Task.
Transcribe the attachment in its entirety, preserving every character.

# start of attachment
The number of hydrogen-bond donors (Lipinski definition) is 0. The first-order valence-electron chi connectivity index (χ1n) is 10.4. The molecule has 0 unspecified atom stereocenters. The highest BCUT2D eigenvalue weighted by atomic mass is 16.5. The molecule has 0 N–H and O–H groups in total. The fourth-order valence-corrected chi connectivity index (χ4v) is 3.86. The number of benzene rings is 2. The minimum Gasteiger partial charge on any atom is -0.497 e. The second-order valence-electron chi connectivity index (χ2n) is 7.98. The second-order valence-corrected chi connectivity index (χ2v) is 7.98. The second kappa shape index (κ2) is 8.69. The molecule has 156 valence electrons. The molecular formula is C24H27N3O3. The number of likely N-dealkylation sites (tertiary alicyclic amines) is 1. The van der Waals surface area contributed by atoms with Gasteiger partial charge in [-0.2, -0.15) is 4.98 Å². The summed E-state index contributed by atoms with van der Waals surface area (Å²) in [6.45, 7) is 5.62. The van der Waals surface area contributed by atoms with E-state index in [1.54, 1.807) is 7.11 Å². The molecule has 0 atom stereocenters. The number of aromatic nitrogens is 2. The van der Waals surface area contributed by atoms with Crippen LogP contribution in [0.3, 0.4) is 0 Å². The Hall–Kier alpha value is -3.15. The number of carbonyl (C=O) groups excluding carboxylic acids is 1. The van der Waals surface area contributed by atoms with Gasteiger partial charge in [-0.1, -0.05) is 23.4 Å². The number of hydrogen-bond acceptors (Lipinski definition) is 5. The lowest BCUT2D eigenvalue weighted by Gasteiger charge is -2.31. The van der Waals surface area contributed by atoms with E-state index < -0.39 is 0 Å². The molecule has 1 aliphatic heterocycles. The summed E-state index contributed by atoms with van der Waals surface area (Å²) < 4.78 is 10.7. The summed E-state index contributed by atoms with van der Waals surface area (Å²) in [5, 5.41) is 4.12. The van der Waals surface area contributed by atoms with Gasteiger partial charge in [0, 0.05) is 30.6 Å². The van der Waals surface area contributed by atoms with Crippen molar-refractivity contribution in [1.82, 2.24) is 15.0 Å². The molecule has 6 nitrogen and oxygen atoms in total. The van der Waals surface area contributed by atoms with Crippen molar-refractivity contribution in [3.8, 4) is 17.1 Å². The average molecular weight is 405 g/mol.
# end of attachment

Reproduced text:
The number of hydrogen-bond donors (Lipinski definition) is 0. The first-order valence-electron chi connectivity index (χ1n) is 10.4. The molecule has 0 unspecified atom stereocenters. The highest BCUT2D eigenvalue weighted by atomic mass is 16.5. The molecule has 0 N–H and O–H groups in total. The fourth-order valence-corrected chi connectivity index (χ4v) is 3.86. The number of benzene rings is 2. The minimum Gasteiger partial charge on any atom is -0.497 e. The second-order valence-electron chi connectivity index (χ2n) is 7.98. The second-order valence-corrected chi connectivity index (χ2v) is 7.98. The second kappa shape index (κ2) is 8.69. The molecule has 156 valence electrons. The molecular formula is C24H27N3O3. The number of likely N-dealkylation sites (tertiary alicyclic amines) is 1. The van der Waals surface area contributed by atoms with Gasteiger partial charge in [-0.2, -0.15) is 4.98 Å². The summed E-state index contributed by atoms with van der Waals surface area (Å²) in [6.45, 7) is 5.62. The van der Waals surface area contributed by atoms with E-state index in [1.54, 1.807) is 7.11 Å². The molecule has 0 atom stereocenters. The number of aromatic nitrogens is 2. The van der Waals surface area contributed by atoms with Crippen LogP contribution in [0.3, 0.4) is 0 Å². The Hall–Kier alpha value is -3.15. The number of carbonyl (C=O) groups excluding carboxylic acids is 1. The van der Waals surface area contributed by atoms with Gasteiger partial charge in [-0.1, -0.05) is 23.4 Å². The number of hydrogen-bond acceptors (Lipinski definition) is 5. The lowest BCUT2D eigenvalue weighted by Gasteiger charge is -2.31. The van der Waals surface area contributed by atoms with E-state index < -0.39 is 0 Å². The molecule has 1 aliphatic heterocycles. The summed E-state index contributed by atoms with van der Waals surface area (Å²) < 4.78 is 10.7. The summed E-state index contributed by atoms with van der Waals surface area (Å²) in [5, 5.41) is 4.12. The van der Waals surface area contributed by atoms with Gasteiger partial charge in [0, 0.05) is 30.6 Å². The van der Waals surface area contributed by atoms with Crippen molar-refractivity contribution in [1.82, 2.24) is 15.0 Å². The molecule has 6 nitrogen and oxygen atoms in total. The van der Waals surface area contributed by atoms with Crippen molar-refractivity contribution in [3.8, 4) is 17.1 Å². The average molecular weight is 405 g/mol.